7/5/2013 10:00 A.M. ET
Midpoint mantra: These Bucs won't stop
By Matthew Leach / MLB.com
The ceremonial midpoint of the baseball season is still another week and a half away, but the actual midpoint arrived this week. Every team in the Majors has played its 81st game. Half of the 2013 season is in the books.
Here's a look at a few things we've learned, or seem to have learned, from half a season of baseball.
The Pirates are legit: Perhaps you think you've seen this movie before, with a heartwarming start giving way to a late-season Pittsburgh fade. This team is different.
The 2013 Pirates have already reached heights that neither of the past two years' Bucs managed, getting 20 games over .500. Their solid run differential indicates that it's not just smoke and mirrors. They've already added one promising young arm in top prospect Gerrit Cole.
Perhaps the Bucs won't make the postseason. That's at least possible. But this is the best Pirates team in a long time, and appears to be at least ticketed for a winning record, if not the franchise's first playoff berth since the Barry Bonds/Bobby Bonilla/Jim Leyland days.
Never write off a team with talent: After a few weeks, a couple of months, the rush was on to shovel dirt on the Dodgers, Blue Jays and Angels. None of those three ships is fully righted yet, but they're all in the vicinity of .500, and all at least on the fringes of contention.
The first part of the lesson here is in the bold type -- teams with talent will probably not struggle forever. The Dodgers and Jays had to get healthy. The Angels had to get right. But there was too much ability for these teams to scuffle all year.
There's a second part to the lesson, though, and it's probably even more important. As a general rule, if the question is, "Is it too early to [blank]?" the answer is probably yes. When the subject is baseball, you always want more information.
Last year's phenoms were not one-year wonders: Whether they were full-year sensations or half-season dazzlers, the 2012 season saw a string of dazzling debuts. Mike Trout, Bryce Harper, Manny Machado, Yu Darvish and Matt Harvey have all followed up big 2012s with superb 2013s.
In fact, they've all gotten better. In each case, an emerging talent has taken his prodigious skill set and refined it. These young stars (even Darvish is only 26) are turning tools into production, and it's a joy to watch.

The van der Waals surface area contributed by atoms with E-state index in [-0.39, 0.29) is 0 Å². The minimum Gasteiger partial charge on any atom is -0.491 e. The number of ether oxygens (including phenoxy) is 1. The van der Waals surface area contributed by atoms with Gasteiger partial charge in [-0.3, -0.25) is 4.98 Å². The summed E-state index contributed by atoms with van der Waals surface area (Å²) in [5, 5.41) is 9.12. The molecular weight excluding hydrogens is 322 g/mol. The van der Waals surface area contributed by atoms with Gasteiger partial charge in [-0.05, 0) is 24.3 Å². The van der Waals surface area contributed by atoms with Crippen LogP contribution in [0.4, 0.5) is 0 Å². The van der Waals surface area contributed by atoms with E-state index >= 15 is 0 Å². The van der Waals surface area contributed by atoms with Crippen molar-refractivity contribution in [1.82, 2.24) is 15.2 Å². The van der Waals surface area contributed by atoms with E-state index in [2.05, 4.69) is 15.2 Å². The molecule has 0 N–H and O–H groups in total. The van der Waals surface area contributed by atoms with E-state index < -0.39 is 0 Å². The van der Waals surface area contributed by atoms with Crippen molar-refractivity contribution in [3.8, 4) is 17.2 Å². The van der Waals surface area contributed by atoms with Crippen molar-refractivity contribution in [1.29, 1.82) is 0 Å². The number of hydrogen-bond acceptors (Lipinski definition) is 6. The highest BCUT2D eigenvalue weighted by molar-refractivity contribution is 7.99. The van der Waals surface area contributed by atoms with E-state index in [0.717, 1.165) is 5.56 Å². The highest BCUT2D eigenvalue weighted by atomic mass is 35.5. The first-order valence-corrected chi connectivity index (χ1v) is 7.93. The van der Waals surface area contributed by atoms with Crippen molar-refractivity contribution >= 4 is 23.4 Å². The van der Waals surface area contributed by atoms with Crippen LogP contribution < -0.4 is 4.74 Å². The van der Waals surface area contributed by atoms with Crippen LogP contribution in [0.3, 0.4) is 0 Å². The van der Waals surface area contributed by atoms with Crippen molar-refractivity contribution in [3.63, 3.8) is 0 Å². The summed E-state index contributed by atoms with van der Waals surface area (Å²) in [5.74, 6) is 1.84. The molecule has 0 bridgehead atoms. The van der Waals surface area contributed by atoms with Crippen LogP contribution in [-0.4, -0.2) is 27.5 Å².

The only exceptions are Yoenis Cespedes and Andrelton Simmons, and it's not like they've been bad. They just haven't quite lived up to the standards they set a year ago.
Clayton Kershaw is making history: The expectations for Kershaw were so high for so long that it almost seems that his greatness is taken for granted. He's pitching at a ridiculously high level and has been doing so for a while now.
Kershaw's recent shutout at Coors Field just brought it into sharper focus. There's no better pitcher in either league. He led the National League in innings, shutouts and ERA as of Thursday.
If he holds on, he'd be the first pitcher since Greg Maddux from 1993-95 to lead his league in ERA for three straight seasons. More impressively, he'd be the fifth pitcher in history to accomplish that, joining Maddux, Roger Clemens, Sandy Koufax and Lefty Grove.
Kershaw is still only 25, by the way.
Strikeouts are in: Seven players had already struck out at least 100 times this year as of Thursday. Fifteen had at least 90, and 21 players are at 80 or more. And some of them are among the most productive hitters in the game -- Chris Davis, Carlos Gonzalez, and Nelson Cruz are among the players having excellent years despite high K totals.
Put another way, there have been five 200-strikeout seasons by hitters in the history of the game. It's distinctly possible that we could see five this year.
It's a trend that's been on the rise for a while now. The rate of strikeouts per plate appearance in the Major Leagues rose every year between 2005 and 2012, and as of now it's holding steady from 2012 to 2013. In short, striking out just isn't a problem anymore.
Teams don't mind if their players strike out, as long as they produce otherwise. Pitchers go for the punchout. And reliever usage has become so specialized that many teams can trot out strikeout machines for three or four batters at a time, starting as early as the sixth inning.
Matthew Leach is a writer for MLB.com. Read his blog, Obviously, You're Not a Golfer and follow him on Twitter at @MatthewHLeach. This story was not subject to the approval of Major League Baseball or its clubs.